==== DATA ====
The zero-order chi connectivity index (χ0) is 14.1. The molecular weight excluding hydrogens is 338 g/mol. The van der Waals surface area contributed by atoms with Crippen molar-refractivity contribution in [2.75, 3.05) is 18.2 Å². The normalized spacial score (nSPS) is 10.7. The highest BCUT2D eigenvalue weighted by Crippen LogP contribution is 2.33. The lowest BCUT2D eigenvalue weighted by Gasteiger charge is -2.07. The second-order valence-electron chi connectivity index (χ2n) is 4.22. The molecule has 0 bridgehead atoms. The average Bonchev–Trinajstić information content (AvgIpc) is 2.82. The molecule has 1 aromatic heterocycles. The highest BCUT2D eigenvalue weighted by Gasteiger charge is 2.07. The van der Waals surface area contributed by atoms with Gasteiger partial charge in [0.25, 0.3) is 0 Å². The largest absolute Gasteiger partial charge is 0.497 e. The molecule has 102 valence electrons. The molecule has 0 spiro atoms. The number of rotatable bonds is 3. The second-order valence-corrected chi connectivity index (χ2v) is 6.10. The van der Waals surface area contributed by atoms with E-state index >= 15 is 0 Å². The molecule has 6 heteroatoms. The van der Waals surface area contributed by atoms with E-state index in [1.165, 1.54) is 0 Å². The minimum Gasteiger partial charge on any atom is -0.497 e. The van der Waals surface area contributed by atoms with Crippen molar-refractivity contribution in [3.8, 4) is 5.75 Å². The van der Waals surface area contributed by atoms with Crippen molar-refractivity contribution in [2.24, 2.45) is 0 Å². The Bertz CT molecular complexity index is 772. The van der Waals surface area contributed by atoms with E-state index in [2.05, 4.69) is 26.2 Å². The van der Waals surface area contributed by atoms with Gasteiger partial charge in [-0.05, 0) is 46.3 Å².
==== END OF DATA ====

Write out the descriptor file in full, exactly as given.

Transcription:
The zero-order chi connectivity index (χ0) is 14.1. The molecular weight excluding hydrogens is 338 g/mol. The van der Waals surface area contributed by atoms with Crippen molar-refractivity contribution in [2.75, 3.05) is 18.2 Å². The normalized spacial score (nSPS) is 10.7. The highest BCUT2D eigenvalue weighted by Crippen LogP contribution is 2.33. The lowest BCUT2D eigenvalue weighted by Gasteiger charge is -2.07. The second-order valence-electron chi connectivity index (χ2n) is 4.22. The molecule has 0 bridgehead atoms. The average Bonchev–Trinajstić information content (AvgIpc) is 2.82. The molecule has 1 aromatic heterocycles. The highest BCUT2D eigenvalue weighted by Gasteiger charge is 2.07. The van der Waals surface area contributed by atoms with Gasteiger partial charge in [0.25, 0.3) is 0 Å². The largest absolute Gasteiger partial charge is 0.497 e. The molecule has 102 valence electrons. The molecule has 0 spiro atoms. The number of rotatable bonds is 3. The second-order valence-corrected chi connectivity index (χ2v) is 6.10. The van der Waals surface area contributed by atoms with E-state index >= 15 is 0 Å². The molecule has 6 heteroatoms. The van der Waals surface area contributed by atoms with E-state index in [1.165, 1.54) is 0 Å². The minimum Gasteiger partial charge on any atom is -0.497 e. The van der Waals surface area contributed by atoms with Crippen molar-refractivity contribution in [3.8, 4) is 5.75 Å². The van der Waals surface area contributed by atoms with Crippen molar-refractivity contribution in [2.24, 2.45) is 0 Å². The Bertz CT molecular complexity index is 772. The van der Waals surface area contributed by atoms with E-state index in [2.05, 4.69) is 26.2 Å². The van der Waals surface area contributed by atoms with Gasteiger partial charge in [-0.05, 0) is 46.3 Å².